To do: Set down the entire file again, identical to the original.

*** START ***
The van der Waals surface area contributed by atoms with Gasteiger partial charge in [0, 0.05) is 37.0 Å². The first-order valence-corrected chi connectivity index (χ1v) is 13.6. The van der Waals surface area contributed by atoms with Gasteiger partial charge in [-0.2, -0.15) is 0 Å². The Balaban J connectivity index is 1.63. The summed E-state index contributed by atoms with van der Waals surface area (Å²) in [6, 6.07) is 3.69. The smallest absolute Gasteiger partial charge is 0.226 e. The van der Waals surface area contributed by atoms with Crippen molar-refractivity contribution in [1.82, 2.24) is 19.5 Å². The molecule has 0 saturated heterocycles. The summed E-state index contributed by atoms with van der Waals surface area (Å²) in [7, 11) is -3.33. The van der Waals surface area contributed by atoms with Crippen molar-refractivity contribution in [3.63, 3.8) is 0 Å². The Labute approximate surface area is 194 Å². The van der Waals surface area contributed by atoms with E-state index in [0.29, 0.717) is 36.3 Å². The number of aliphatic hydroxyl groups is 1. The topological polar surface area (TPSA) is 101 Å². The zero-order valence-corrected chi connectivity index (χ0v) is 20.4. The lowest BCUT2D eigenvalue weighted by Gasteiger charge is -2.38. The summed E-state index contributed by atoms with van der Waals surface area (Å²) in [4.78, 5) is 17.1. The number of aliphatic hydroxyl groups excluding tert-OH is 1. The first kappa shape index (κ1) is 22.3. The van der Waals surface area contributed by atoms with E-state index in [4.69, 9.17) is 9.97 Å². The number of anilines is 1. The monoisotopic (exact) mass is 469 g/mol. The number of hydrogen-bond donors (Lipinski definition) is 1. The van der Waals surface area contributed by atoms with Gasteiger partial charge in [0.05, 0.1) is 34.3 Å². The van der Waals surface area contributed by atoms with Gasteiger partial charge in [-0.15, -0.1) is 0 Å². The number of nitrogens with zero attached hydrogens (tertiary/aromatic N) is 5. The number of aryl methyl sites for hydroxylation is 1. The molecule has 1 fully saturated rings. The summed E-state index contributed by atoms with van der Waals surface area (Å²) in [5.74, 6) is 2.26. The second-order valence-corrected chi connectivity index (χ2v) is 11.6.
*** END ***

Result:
The van der Waals surface area contributed by atoms with Gasteiger partial charge in [0, 0.05) is 37.0 Å². The first-order valence-corrected chi connectivity index (χ1v) is 13.6. The van der Waals surface area contributed by atoms with Gasteiger partial charge in [-0.2, -0.15) is 0 Å². The Balaban J connectivity index is 1.63. The summed E-state index contributed by atoms with van der Waals surface area (Å²) in [6, 6.07) is 3.69. The smallest absolute Gasteiger partial charge is 0.226 e. The van der Waals surface area contributed by atoms with Crippen molar-refractivity contribution in [1.82, 2.24) is 19.5 Å². The molecule has 0 saturated heterocycles. The summed E-state index contributed by atoms with van der Waals surface area (Å²) in [7, 11) is -3.33. The van der Waals surface area contributed by atoms with Crippen molar-refractivity contribution in [3.63, 3.8) is 0 Å². The Labute approximate surface area is 194 Å². The van der Waals surface area contributed by atoms with E-state index in [0.29, 0.717) is 36.3 Å². The number of aliphatic hydroxyl groups is 1. The topological polar surface area (TPSA) is 101 Å². The zero-order valence-corrected chi connectivity index (χ0v) is 20.4. The lowest BCUT2D eigenvalue weighted by Gasteiger charge is -2.38. The summed E-state index contributed by atoms with van der Waals surface area (Å²) in [4.78, 5) is 17.1. The number of aliphatic hydroxyl groups excluding tert-OH is 1. The first kappa shape index (κ1) is 22.3. The van der Waals surface area contributed by atoms with E-state index in [4.69, 9.17) is 9.97 Å². The number of anilines is 1. The monoisotopic (exact) mass is 469 g/mol. The number of hydrogen-bond donors (Lipinski definition) is 1. The van der Waals surface area contributed by atoms with Gasteiger partial charge in [0.05, 0.1) is 34.3 Å². The van der Waals surface area contributed by atoms with Gasteiger partial charge in [-0.15, -0.1) is 0 Å². The number of nitrogens with zero attached hydrogens (tertiary/aromatic N) is 5. The number of aryl methyl sites for hydroxylation is 1. The molecule has 1 fully saturated rings. The summed E-state index contributed by atoms with van der Waals surface area (Å²) in [5.74, 6) is 2.26. The second-order valence-corrected chi connectivity index (χ2v) is 11.6.